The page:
Yes to Life is inspired by a vision of a different way of responding to cancer. We support integrative cancer care which allows individuals to ally standard care with the best of Complementary and Alternative Medicine.
This blog aims to share any information the Yes to Life team discovers along the way that we think would be beneficial for our supporters to read.
golden beetroot and carrot with lightly toasted sunflower seeds.
Dressing: simply apple cider vinegar (with mother).
but you could stir a dollop of sheep’s yoghurt if you wish.
The Earth element and digestion
slaw is perfect for nourishing your digestion.
Chinese Earth element is represented by the colours orange and yellow. These
colours, together with the natural sweetness of carrots and golden beetroot,
gently soothe your stomach and spleen. Your digestive ability is said to be
enhanced when you include such Earth element foods.
“mother” in the apple cider vinegar is the ferment produced when vinegar is
made. It helps top up your gut bacteria, and so supports your digestive
functions as well as your immune system and general wellbeing.
vitamin B6 and magnesium in the sunflower seeds are wonderful at soothing
your adrenals and
calming your nervous system. This directly impacts the health and activity of
your digestive system – and your whole body.
your Earth element often helps you to feel grounded and connected. It may also
help to reduce sugar cravings, especially together with the sour flavour of the
apple cider vinegar.
This week Sam Watts
of Mind-Body Medical discusses
how mindset can be more important than you think when it comes to cancer…
Those boxing fans out there
will know that this famous statement was coined by Muhammed Ali who in turn was
paraphrasing Albert Einstein. What they were both expressing was their absolute
conviction that the only limiting factor in the sphere of possibility is the
limitations imposed by our own thoughts and belief. In other words, if we think
it is possible, it becomes so.
Nowhere is this more
relevant than in the field of health and medicine and more specifically, within
the field of cancer survivorship. So often the beliefs we maintain about cancer
and survival act within us to make that belief become reality. Unfortunately,
this is often in the negative context; a terminal cancer patient is given six
months to live and predictably dies in exactly six months time. They thought
it, believed it and so it happened.
The current medical
paradigm is largely plagued by this problem. In the religion of academic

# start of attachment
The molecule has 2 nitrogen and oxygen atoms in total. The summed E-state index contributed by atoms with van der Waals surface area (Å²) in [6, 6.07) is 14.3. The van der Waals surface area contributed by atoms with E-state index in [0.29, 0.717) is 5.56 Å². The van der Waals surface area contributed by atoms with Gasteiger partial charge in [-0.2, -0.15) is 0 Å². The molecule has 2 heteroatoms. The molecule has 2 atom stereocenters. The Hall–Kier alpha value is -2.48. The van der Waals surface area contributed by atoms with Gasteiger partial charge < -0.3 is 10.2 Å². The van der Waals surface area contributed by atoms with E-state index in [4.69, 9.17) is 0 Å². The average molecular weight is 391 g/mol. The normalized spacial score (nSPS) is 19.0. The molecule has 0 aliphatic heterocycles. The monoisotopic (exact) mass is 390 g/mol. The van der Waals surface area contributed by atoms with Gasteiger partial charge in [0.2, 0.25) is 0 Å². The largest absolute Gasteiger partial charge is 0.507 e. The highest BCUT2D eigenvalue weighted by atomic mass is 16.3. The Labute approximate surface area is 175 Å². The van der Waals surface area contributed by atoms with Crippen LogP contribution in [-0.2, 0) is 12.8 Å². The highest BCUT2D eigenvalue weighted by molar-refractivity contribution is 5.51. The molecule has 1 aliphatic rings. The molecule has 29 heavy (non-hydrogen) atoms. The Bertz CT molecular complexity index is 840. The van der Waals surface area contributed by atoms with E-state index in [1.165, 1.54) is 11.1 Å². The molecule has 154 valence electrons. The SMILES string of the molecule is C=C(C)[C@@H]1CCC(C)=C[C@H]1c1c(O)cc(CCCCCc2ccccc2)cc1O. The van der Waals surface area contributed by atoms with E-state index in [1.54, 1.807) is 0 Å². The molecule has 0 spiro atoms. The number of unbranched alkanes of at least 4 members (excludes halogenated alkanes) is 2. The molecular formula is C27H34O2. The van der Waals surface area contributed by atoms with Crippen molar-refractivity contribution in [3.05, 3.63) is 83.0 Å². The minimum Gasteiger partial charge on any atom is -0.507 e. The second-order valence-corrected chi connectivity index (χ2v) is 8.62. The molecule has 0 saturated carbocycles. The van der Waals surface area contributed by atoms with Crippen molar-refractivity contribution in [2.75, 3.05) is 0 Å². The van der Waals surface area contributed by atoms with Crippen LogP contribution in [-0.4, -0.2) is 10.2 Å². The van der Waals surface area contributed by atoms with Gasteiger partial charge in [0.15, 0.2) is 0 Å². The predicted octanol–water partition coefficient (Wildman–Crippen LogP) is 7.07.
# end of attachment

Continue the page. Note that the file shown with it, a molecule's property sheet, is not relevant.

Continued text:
medicine, statistics are the highest deity and are worshipped above all else.
If the research states that any given cancer is progressive and irreversible,
then exclusively and in all people diagnosed with that cancer, that will be the
case. Such a belief system prevails only in the absence of statistical or
medical anomalies. Fortunately, such anomalies are coming thick and fast.
These anomalies, the
exceptional cancer patients and the research conducted on them, has documented
that there are patients who have gone into either long-term survival or, in
rarer cases, complete remission, despite having been diagnosed with terminal,
progressive and irreversible metastatic stage 4 cancers. In other words,
impossible has been clinically shown to be anything but.
It seems the flood gates
are opening, and a new paradigm is taking hold. This paradigm states that
nothing is impossible because the research shows that everything is possible.
There is nothing to say that in the future, near or distant, a whole raft of
progressive and irreversible cancers, along with other progressive degenerative
disease such as Parkinson’s and Alzheimer’s disease, will be re-labelled as
But for that to happen
there is a caveat. And that caveat is that the ability to do so won’t come from
external approaches like drugs and surgery; these things may help and in fact
are often mandatory but in and of themselves, they are not enough. The most
crucial factors are the internal ones - namely our belief systems. A rapidly
expanding field of research is showing unequivocally that the thoughts we
generate can have overwhelmingly powerful impacts upon our physiology and
bio-chemistry. If we think it and if we believe it, the chances are that the
body will pick up those belief, run with them and turn them into physical
Every month we read, in the
medical press, reports and case studies of cancer patients who become
exceptional. These are the people with life threatening cancers who beat the
odds to overcome both their disease and the dark statistics that accompany it.
Occasionally, we get the privilege of meeting and working with such a person in
the flesh. This has recently happened to me and what a privilege it was. This
was a person who was prepared to fight tooth and nail to regain health. This
was a person who was prepared to question the status quo. A person who
respected the opinions and statistics of their oncologist but refused to
believe them. Instead they chose to acknowledge a different reality, a reality
that said anything is possible, that they can and will overcome their disease
and live a long, healthy and happy life. More crucially, they cultivated a deep
and unshakeable belief in those convictions and through their own determination
and will, carved their own path of treatment alongside conventional options.
This person overhauled
their diet, introduced a structured routine of meditation and exercise and most
crucially took control of their mind, adopting thoughts and processes to
instate a true sense of belief that they would be well. They have been open to
using Ayurvedic medicine as a means of boosting their immune system and helping